Is now the time for a financial adviser?
January is typically the busiest month for people to seek advice following the financial indulgences over the Christmas period.
Getting advice at any time of the year won’t be cheap, but people who take financial advice are an average of £40,000 better off, research suggests.
If you want to get your paperwork in order and need help making your money work harder, here are the first steps to take:
How to find an adviser
To find an adviser, we suggest using online services such as Unbiased.co.uk or Vouchedfor.co.uk. These sites allow users to search for an adviser by specialism, location and cost. The latter also publishes client reviews.
How do I know if an adviser is right for me?
When you’ve identified a list of potential advisers, the next step is to pick the best one for your circumstances. The person you hire to look after your finances is one of the most important financial decisions you’ll ever make.
Here are four key questions to ask prospective advisers:
- Are you an independent financial adviser?
This might seem obvious, but the legitimacy of an IFA should be your first consideration. For an IFA to qualify for the title, at the very least they need to hold a Financial Conduct Authority (FCA) -recognised financial planning diploma, and a valid Statement of Professional Standing (SPS).
If their qualification is not clearly displayed, ask for proof.
- What are you best at?
Most financial advisers can advise on a number of topics, but whether you require general support across financial affairs, or seek expertise in one or two areas, it is important to identify an IFA’s core strengths.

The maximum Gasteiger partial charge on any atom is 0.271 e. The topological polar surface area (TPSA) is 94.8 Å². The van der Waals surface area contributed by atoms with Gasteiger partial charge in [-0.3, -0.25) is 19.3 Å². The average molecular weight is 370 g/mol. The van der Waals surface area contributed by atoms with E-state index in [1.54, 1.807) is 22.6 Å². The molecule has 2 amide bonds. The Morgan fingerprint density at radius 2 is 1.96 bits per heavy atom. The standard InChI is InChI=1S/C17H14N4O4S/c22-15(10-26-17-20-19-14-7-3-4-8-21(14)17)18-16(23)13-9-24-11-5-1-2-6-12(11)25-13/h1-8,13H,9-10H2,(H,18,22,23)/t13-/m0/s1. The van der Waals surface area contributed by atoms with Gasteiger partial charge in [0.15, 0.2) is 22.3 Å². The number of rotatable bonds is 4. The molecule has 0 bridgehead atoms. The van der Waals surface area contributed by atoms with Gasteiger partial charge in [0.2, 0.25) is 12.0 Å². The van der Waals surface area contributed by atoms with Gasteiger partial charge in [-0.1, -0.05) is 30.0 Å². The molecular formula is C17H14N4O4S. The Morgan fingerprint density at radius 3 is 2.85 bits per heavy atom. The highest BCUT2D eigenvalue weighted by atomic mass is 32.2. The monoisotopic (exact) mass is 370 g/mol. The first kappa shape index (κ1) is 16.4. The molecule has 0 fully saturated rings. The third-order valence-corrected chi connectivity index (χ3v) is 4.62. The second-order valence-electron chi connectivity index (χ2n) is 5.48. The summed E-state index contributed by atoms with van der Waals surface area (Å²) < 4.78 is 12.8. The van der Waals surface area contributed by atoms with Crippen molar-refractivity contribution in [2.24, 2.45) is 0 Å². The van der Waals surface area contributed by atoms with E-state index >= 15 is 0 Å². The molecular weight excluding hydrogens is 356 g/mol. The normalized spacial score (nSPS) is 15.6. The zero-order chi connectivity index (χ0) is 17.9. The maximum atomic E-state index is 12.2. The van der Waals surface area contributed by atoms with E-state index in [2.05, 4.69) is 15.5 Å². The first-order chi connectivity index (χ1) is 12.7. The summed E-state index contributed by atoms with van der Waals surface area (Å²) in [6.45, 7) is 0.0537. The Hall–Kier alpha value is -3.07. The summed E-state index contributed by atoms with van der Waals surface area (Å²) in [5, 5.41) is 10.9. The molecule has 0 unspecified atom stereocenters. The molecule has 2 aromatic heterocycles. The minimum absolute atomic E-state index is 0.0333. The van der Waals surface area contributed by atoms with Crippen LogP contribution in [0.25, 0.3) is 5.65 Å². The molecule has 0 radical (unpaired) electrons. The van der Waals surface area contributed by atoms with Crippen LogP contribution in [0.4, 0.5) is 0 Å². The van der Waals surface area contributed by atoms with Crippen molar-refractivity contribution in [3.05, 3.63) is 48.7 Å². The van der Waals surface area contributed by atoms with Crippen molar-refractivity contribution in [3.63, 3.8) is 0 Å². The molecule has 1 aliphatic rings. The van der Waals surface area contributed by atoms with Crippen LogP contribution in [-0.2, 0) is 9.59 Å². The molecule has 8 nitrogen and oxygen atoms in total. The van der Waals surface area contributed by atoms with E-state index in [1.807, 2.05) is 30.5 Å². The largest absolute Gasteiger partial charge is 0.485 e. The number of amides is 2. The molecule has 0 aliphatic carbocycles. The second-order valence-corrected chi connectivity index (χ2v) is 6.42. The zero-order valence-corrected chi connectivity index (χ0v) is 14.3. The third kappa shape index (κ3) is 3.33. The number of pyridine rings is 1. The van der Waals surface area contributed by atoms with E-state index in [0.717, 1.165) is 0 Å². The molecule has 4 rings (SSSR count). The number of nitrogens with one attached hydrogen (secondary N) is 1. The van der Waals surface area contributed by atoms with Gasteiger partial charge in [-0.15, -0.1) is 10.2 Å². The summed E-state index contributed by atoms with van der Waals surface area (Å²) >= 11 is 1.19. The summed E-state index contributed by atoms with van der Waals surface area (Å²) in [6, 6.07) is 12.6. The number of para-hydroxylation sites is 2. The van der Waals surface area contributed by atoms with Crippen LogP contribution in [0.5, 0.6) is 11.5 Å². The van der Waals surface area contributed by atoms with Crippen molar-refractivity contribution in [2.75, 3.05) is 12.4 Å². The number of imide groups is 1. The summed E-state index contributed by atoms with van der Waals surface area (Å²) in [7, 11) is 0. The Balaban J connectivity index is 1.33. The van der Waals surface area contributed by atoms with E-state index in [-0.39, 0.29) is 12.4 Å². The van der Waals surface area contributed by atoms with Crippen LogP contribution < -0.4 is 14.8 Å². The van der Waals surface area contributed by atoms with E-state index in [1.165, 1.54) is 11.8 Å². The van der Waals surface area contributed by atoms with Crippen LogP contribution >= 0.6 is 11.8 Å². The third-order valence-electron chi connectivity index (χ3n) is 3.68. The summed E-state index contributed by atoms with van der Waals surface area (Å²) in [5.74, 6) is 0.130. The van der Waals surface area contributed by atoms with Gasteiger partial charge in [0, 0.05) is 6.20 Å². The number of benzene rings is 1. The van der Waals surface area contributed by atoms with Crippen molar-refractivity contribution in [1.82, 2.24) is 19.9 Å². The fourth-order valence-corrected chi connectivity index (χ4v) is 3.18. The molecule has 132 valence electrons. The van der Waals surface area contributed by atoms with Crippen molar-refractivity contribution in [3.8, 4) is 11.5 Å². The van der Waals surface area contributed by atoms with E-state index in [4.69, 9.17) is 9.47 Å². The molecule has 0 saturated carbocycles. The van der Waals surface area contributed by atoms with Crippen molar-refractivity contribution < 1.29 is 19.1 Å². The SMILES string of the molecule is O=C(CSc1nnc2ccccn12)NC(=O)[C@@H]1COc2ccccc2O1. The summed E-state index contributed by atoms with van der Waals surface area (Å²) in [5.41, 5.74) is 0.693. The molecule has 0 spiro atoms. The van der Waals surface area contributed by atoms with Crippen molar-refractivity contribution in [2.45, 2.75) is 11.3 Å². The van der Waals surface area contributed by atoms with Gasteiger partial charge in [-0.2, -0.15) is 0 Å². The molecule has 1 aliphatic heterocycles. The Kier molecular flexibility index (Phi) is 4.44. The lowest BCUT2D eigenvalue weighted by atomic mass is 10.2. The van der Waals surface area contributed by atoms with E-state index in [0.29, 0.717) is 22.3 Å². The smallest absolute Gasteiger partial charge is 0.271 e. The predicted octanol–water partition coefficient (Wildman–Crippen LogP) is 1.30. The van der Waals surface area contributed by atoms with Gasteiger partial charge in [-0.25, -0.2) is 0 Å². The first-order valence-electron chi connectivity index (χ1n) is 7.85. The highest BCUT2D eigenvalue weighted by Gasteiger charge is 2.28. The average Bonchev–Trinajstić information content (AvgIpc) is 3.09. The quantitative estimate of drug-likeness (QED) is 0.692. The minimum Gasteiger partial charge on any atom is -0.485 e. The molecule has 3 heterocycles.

- What’s your philosophy in respect of…?
Every financial adviser will have their own views, beliefs, and personality. It’s important to understand an IFA’s philosophy – their strategy, selection process, risk appetite, and more – to see whether their characteristics match with your own.
- How are you paid?
Since 31 December 2012, all advisers must charge an upfront fee they agree with you in advance. However, how they charge these fees varies significantly.
Most common is a percentage fee, proportional to the money managed. First, you will pay an initial percentage for becoming a client, then an ongoing percentage for each year the IFA manages your money. The percentage can vary significantly (it could be as low as 0.5%, or as high as 5%, so ask for clarification. Other financial advisers bill by the hour, a payment structure associated with the legal sector.
See YourMoney’s How to prepare for your first meeting with a financial adviser to see what you need to think about beforehand and a list of documents to take with you.